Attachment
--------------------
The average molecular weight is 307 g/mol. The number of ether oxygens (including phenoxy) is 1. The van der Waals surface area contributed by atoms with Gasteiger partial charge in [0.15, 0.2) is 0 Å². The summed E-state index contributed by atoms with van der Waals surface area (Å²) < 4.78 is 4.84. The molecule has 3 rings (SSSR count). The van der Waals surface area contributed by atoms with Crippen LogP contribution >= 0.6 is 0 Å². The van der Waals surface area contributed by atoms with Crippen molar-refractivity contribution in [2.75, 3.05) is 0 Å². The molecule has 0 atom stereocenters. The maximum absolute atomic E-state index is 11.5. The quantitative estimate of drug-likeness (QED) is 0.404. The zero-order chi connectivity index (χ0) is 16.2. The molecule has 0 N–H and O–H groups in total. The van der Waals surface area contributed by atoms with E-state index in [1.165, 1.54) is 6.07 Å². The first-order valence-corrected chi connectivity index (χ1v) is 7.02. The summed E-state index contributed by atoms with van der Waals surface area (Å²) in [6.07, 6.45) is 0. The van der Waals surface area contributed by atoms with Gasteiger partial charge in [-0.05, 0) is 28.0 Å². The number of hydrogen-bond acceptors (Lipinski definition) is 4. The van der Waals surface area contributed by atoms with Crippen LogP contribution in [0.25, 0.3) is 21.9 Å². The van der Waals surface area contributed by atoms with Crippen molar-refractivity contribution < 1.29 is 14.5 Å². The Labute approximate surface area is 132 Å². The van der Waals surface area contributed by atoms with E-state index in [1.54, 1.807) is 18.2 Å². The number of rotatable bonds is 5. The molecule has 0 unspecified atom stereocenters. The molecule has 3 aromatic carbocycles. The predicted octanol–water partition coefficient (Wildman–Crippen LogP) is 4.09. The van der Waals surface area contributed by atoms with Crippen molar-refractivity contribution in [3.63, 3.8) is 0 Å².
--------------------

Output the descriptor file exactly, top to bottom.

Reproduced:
The average molecular weight is 307 g/mol. The number of ether oxygens (including phenoxy) is 1. The van der Waals surface area contributed by atoms with Gasteiger partial charge in [0.15, 0.2) is 0 Å². The summed E-state index contributed by atoms with van der Waals surface area (Å²) < 4.78 is 4.84. The molecule has 3 rings (SSSR count). The van der Waals surface area contributed by atoms with Crippen LogP contribution >= 0.6 is 0 Å². The van der Waals surface area contributed by atoms with Crippen molar-refractivity contribution in [2.75, 3.05) is 0 Å². The molecule has 0 atom stereocenters. The maximum absolute atomic E-state index is 11.5. The quantitative estimate of drug-likeness (QED) is 0.404. The zero-order chi connectivity index (χ0) is 16.2. The molecule has 0 N–H and O–H groups in total. The van der Waals surface area contributed by atoms with E-state index in [1.165, 1.54) is 6.07 Å². The first-order valence-corrected chi connectivity index (χ1v) is 7.02. The summed E-state index contributed by atoms with van der Waals surface area (Å²) in [6.07, 6.45) is 0. The van der Waals surface area contributed by atoms with Gasteiger partial charge in [-0.05, 0) is 28.0 Å². The number of hydrogen-bond acceptors (Lipinski definition) is 4. The van der Waals surface area contributed by atoms with Crippen LogP contribution in [0.25, 0.3) is 21.9 Å². The van der Waals surface area contributed by atoms with Crippen molar-refractivity contribution < 1.29 is 14.5 Å². The Labute approximate surface area is 132 Å². The van der Waals surface area contributed by atoms with E-state index in [1.54, 1.807) is 18.2 Å². The number of rotatable bonds is 5. The molecule has 0 unspecified atom stereocenters. The molecule has 3 aromatic carbocycles. The predicted octanol–water partition coefficient (Wildman–Crippen LogP) is 4.09. The van der Waals surface area contributed by atoms with Crippen molar-refractivity contribution in [3.63, 3.8) is 0 Å².